Monday, June 21, 2010

Rocky Redux

Today is the summer solstice, making it the longest day of the year. But even though there are plenty of picnics and barbecues, beach days and baseball games, fireworks and ferry rides ahead, I can’t get past the down note: Beginning tomorrow, we start losing the light.

To counter this nagging sensation, many Rhode Islanders move through summer in a mad dash, checking off quintessential experiences. Trips to Fenway and McCoy. A scenic drive to Tiverton Four Corners for an ice cream cone at Gray’s. Picking up chowder and clam cakes at George’s or Champlin’s and sitting on the jetties in Galilee watching the boats come and go. Breakfast at Jim’s Dock in Jerusalem. Pub-crawling and people-watching in Newport. Taking a picnic basket and a kite (or bocce balls) to Colt State Park in Bristol. A day of body boarding and Del’s at your favorite beach. Riding the ferry to Block Island and cycling around the Block before capping the day with drinks on the deck of The National Hotel.

The list is endless, but it’s missing something these days and this month the Warwick Art Museum reminds us what that is - Rocky Point Amusement Park. The once (and future?) land of summer leisure in Rhode Island is the subject of the museum’s latest exhibition, “Long Live Rocky Point: A Collection of Art and Artifacts,” a nostalgic thrill ride through the memories and mementos of a beloved park.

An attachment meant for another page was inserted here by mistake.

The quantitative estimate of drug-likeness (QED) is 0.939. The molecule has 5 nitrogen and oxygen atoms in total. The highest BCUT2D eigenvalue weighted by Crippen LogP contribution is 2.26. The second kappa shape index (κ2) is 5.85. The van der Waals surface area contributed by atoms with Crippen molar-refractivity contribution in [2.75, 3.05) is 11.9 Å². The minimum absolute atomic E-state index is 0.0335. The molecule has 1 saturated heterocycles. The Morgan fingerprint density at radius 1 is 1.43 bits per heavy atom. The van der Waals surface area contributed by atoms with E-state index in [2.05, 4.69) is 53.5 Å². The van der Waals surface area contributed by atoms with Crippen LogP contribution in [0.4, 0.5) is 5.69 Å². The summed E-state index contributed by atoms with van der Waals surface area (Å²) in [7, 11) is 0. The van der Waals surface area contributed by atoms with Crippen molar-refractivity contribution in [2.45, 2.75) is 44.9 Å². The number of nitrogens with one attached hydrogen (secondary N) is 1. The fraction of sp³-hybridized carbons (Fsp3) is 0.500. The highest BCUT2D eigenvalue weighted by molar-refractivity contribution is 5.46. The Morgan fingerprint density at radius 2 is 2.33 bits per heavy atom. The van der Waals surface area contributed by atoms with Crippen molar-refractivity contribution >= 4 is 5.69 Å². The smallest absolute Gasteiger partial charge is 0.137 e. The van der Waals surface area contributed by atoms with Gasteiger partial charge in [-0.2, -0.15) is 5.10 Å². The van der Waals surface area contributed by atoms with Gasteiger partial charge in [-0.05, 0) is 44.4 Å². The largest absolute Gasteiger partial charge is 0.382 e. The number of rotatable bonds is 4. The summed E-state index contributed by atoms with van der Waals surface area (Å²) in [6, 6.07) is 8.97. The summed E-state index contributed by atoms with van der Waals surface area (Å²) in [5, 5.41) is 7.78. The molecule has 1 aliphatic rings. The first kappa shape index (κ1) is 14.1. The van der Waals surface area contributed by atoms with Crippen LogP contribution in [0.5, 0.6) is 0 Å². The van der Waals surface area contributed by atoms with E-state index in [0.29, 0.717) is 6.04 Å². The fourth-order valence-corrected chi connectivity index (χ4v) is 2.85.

I had a chance to see the exhibition last Thursday (the trip turned into this week’s column, for those who like to follow my paper trail). In typically Rhode Island fashion, the collection is wonderfully weird and eclectic. There’s art by The Mad Peck. Dracula’s coffin top and the Darth Vader car from The House of Horrors. Stories spanning 150 years of Rocky Point goings-on that read straight out of the Weekly World News. Even a strangely familiar, “Animal Farm”-esque metal sign makes an appearance: “Management reserves the right on all decisions.” In a room crowded with TV and radio reporters and random Rhode Islanders, it was as if every photograph, comic book, token, tag, ribbon, Bingo card, postcard, ticket stub, newspaper ad, prop, sign, poster and piece of scrapbook ephemera served as a memory prompt and a conversation starter.

The day Leonard Nimoy showed up to read poetry and tried to sing. The day a woman taking a driver’s lesson just outside the park sent cars sprawling everywhere because a sea gull had flown in her window. The day the Viking statue inside the House of Horrors malfunctioned and scalped the hair off a child’s head.

Museum organizers said, only half-jokingly, that more people have already come to the Warwick Art Museum to see the Rocky Point show than visited during the previous 34 years’ worth of exhibitions combined.

The question is, with no Rocky Point around anymore, what has become the quintessential Rhode Island summer experience?